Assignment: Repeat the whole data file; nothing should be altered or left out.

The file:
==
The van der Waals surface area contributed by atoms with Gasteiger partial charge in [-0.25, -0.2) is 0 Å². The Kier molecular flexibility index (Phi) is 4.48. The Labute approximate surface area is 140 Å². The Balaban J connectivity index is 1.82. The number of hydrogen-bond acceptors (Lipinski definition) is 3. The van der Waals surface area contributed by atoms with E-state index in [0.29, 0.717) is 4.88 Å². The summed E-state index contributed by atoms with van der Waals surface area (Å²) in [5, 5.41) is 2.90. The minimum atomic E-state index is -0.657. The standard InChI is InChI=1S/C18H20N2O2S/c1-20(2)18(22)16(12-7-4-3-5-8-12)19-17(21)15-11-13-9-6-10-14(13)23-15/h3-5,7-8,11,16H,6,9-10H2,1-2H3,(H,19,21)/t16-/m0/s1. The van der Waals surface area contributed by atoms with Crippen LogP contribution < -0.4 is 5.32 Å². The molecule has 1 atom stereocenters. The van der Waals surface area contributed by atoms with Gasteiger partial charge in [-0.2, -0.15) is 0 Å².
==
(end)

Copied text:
The van der Waals surface area contributed by atoms with Gasteiger partial charge in [-0.25, -0.2) is 0 Å². The Kier molecular flexibility index (Phi) is 4.48. The Labute approximate surface area is 140 Å². The Balaban J connectivity index is 1.82. The number of hydrogen-bond acceptors (Lipinski definition) is 3. The van der Waals surface area contributed by atoms with E-state index in [0.29, 0.717) is 4.88 Å². The summed E-state index contributed by atoms with van der Waals surface area (Å²) in [5, 5.41) is 2.90. The minimum atomic E-state index is -0.657. The standard InChI is InChI=1S/C18H20N2O2S/c1-20(2)18(22)16(12-7-4-3-5-8-12)19-17(21)15-11-13-9-6-10-14(13)23-15/h3-5,7-8,11,16H,6,9-10H2,1-2H3,(H,19,21)/t16-/m0/s1. The van der Waals surface area contributed by atoms with Crippen LogP contribution < -0.4 is 5.32 Å². The molecule has 1 atom stereocenters. The van der Waals surface area contributed by atoms with Gasteiger partial charge in [-0.2, -0.15) is 0 Å².